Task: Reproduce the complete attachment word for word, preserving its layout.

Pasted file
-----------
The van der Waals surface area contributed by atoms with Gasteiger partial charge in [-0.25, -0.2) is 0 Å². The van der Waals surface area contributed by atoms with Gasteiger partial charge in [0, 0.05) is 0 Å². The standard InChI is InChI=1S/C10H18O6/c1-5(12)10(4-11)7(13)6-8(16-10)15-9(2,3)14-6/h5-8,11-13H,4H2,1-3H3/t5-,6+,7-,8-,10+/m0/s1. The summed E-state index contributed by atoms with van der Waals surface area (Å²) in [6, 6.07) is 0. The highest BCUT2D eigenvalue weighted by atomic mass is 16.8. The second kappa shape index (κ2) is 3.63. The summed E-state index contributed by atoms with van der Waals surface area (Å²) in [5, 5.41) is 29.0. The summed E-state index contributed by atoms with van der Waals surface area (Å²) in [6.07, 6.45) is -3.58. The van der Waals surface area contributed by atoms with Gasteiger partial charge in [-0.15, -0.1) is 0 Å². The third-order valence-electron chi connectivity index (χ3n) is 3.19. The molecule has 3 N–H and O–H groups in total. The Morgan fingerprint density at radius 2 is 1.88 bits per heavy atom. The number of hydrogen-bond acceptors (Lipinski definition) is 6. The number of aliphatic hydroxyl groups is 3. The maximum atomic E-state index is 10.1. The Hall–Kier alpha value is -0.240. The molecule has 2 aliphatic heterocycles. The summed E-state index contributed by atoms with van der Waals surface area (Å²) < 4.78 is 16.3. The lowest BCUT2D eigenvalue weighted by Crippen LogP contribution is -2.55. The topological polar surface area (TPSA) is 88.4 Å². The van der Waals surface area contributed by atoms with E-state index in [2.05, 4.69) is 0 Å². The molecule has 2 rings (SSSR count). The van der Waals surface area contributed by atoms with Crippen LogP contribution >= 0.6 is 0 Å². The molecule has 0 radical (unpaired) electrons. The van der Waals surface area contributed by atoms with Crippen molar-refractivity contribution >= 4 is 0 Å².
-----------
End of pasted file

The van der Waals surface area contributed by atoms with Gasteiger partial charge in [-0.25, -0.2) is 0 Å². The van der Waals surface area contributed by atoms with Gasteiger partial charge in [0, 0.05) is 0 Å². The standard InChI is InChI=1S/C10H18O6/c1-5(12)10(4-11)7(13)6-8(16-10)15-9(2,3)14-6/h5-8,11-13H,4H2,1-3H3/t5-,6+,7-,8-,10+/m0/s1. The summed E-state index contributed by atoms with van der Waals surface area (Å²) in [6, 6.07) is 0. The highest BCUT2D eigenvalue weighted by atomic mass is 16.8. The second kappa shape index (κ2) is 3.63. The summed E-state index contributed by atoms with van der Waals surface area (Å²) in [5, 5.41) is 29.0. The summed E-state index contributed by atoms with van der Waals surface area (Å²) in [6.07, 6.45) is -3.58. The van der Waals surface area contributed by atoms with Gasteiger partial charge in [-0.15, -0.1) is 0 Å². The third-order valence-electron chi connectivity index (χ3n) is 3.19. The molecule has 3 N–H and O–H groups in total. The Morgan fingerprint density at radius 2 is 1.88 bits per heavy atom. The number of hydrogen-bond acceptors (Lipinski definition) is 6. The number of aliphatic hydroxyl groups is 3. The maximum atomic E-state index is 10.1. The Hall–Kier alpha value is -0.240. The molecule has 2 aliphatic heterocycles. The summed E-state index contributed by atoms with van der Waals surface area (Å²) < 4.78 is 16.3. The lowest BCUT2D eigenvalue weighted by Crippen LogP contribution is -2.55. The topological polar surface area (TPSA) is 88.4 Å². The van der Waals surface area contributed by atoms with E-state index in [2.05, 4.69) is 0 Å². The molecule has 2 rings (SSSR count). The van der Waals surface area contributed by atoms with Crippen LogP contribution >= 0.6 is 0 Å². The molecule has 0 radical (unpaired) electrons. The van der Waals surface area contributed by atoms with Crippen molar-refractivity contribution >= 4 is 0 Å².